By Nikki Abigail Delgado

“Our environment is our life”, says an illuminating slogan promoting Davao City’s equitable environment in the city’s local tourism site.

This became questionable when the real estate industry addressed that Davao City’s CLUP (Comprehensive Land Use Plan) should be amended, scrapping 10 percent of land allocation for environmental reserves and integrating it instead to the 30 percent open space requirement already existing in national law.

The real estate industry thinks it is problematic for the state to pursue the 10 percent allocation for green space existing in the city’s CLUP and another 30 percent as mandated by law. Combined, this would result to having only 60 percent left of the total land area for the development of the city’s subdivisions.

Davao City Councilor Victorio U. Advincula even goes far as to saying that such would definitely cut costs and attract more investors upon amendment of the city’s CLUP. He cites the city is expecting a large influx of investors this year.

Consequently, the 70 percent land allocation is needed for road developments and better sanitation maintenance in order to lower property rates since the inclusion of the required Adding the 10 percent green spaces required by the CLUP would only further burden developers.

The clamors of concerned groups and environmentalists who were outraged by the amendment were hushed as Davao City Mayor Rodrigo R. Duterte vetoed the amendment, to quote, “. . . vague and ambiguous, prejudicial to public interest and an exercise of legislative power in ultra veris (beyond the powers)”.

There is a great deal of environment-development equilibrium that a developing city like Davao has to uphold. While it stands in its image amongst other Philippine cities as one of the “safest” and “most livable” cities in the world, it cannot deny the fact that it has to step up on the pace of its urban development.

We might say that is pleasing to see green pastures, it is undisputable that greater profit awaits in development. However, the issue here is not about the will power of the city to engage in innovation. It is not even about the city’s capability nor capacity to sustain larger transactions to develop profit. It is about the very principles and ideologies of a city, which claims “Life is here”, are being compromised.

If the city council compromises the 10 percent allocation for green spaces and approves it for the sake of urban development, the decision will yield a domino effect. For instance, the claim that the removal of the 10 percent allocation would definitely attract more investors and consumers.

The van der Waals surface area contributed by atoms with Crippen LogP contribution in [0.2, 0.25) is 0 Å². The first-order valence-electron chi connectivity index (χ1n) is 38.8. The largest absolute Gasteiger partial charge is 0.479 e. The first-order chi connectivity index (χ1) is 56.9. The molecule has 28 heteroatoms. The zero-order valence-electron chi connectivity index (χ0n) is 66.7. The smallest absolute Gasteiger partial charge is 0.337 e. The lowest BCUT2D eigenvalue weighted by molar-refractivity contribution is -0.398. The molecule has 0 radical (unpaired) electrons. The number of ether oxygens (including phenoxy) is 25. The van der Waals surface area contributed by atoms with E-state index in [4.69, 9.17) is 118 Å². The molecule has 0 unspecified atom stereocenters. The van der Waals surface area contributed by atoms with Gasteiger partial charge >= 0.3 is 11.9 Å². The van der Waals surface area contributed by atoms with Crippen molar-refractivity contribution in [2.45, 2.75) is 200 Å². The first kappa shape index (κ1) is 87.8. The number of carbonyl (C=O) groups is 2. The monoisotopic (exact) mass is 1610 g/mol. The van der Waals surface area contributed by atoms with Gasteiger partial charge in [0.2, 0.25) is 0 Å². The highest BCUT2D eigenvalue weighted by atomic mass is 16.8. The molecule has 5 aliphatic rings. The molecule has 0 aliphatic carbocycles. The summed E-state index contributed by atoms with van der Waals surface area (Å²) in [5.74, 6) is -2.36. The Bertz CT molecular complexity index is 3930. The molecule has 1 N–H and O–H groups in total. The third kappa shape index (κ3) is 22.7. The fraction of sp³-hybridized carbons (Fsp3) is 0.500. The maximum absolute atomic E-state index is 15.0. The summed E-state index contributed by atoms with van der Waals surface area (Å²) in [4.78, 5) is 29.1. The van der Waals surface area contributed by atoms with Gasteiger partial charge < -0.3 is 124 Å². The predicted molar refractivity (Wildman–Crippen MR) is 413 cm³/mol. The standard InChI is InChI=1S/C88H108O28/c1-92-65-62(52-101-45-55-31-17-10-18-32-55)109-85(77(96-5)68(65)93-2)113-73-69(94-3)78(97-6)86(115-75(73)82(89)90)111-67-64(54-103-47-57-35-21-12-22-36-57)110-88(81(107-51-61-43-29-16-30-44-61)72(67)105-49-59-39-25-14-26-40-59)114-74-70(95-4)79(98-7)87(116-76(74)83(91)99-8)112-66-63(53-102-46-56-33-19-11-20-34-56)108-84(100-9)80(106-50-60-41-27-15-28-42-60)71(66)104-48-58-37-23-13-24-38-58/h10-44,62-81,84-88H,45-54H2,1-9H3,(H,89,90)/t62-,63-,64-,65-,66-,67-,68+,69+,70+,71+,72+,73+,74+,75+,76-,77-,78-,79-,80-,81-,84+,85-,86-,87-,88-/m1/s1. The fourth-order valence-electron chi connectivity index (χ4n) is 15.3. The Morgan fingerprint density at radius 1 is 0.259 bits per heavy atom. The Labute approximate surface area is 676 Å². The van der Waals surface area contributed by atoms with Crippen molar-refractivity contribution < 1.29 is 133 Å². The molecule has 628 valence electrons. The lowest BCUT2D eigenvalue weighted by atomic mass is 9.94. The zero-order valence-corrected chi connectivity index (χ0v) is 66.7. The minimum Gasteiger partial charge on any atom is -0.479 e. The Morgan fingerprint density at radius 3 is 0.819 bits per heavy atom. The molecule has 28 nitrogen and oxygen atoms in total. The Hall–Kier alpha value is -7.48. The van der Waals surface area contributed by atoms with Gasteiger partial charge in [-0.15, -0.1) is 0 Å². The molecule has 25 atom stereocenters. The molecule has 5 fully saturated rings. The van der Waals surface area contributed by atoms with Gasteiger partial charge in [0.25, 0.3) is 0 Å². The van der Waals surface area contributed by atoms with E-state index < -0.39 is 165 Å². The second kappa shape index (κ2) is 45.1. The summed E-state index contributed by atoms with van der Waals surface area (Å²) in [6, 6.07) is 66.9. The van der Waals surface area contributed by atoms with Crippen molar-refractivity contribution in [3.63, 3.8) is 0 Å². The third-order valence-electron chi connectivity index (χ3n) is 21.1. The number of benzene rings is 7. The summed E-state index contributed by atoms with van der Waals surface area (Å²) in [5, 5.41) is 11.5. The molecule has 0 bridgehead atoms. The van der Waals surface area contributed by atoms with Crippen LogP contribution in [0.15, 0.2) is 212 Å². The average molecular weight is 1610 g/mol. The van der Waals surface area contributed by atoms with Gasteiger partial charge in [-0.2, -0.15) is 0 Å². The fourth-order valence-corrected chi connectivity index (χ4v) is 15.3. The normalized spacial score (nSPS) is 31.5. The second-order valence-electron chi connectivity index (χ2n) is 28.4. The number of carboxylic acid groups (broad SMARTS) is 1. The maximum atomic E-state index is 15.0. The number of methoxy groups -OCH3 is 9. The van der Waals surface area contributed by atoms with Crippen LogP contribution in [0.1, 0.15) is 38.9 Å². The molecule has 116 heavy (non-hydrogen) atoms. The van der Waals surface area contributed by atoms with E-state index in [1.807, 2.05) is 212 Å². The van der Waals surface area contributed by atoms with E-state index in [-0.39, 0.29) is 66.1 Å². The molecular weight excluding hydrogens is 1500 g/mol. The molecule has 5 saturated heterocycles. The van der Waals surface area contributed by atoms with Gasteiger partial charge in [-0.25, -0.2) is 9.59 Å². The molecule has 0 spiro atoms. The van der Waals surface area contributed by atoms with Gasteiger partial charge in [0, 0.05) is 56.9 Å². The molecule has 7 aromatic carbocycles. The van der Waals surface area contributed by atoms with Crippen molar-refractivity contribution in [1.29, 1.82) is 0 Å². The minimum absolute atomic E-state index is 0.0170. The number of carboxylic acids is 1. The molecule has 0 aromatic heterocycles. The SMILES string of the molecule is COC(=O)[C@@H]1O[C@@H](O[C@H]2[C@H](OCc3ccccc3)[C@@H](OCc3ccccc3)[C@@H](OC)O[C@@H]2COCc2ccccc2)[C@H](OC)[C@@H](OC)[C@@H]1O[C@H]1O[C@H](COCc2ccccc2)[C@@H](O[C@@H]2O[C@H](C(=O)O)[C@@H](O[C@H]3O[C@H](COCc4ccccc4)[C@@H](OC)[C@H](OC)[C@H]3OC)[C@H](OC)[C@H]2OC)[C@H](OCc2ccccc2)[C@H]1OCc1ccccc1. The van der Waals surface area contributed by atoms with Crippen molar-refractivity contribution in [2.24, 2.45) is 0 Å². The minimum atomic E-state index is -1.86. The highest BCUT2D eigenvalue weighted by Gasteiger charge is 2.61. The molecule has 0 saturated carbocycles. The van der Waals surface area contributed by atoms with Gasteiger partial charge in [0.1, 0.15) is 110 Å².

Following this, larger proceeds from the sale of properties would most likely demand larger expansions for subdivision since both the city government and companies think that it the greatest contributing variable to the city’s economy.

However, the city council fails to remember one factor. It fails to recognize that the removal of the 10 percent allocation is not the only contributing factor that affects the city’s economic development. Moreover, they fail to acknowledge that the 10 percent allocation is necessary.

It is not merely the exempting 10 percent of a subdivision’s total land area from development. It is not just an effort to preserve what has been left of nature as urbanization makes it mark. It is not solely preserving a mere collection of trees, grass, weeds, and plants.

Rather, it is the preservation of the principles of a city. A city that needs uphold to its advocacy for peace, cleanliness and environmental preservation while still aiming for economic prosperity and development.

If compromises will continue that give more to economic development than to the environment, then what would be left for development to take place? If this would be thought as a long term investment, would the yield be worth the cost? Some things are worth the risk, but never the principles. Otherwise, Davao City’s slogan would have to be amended too.

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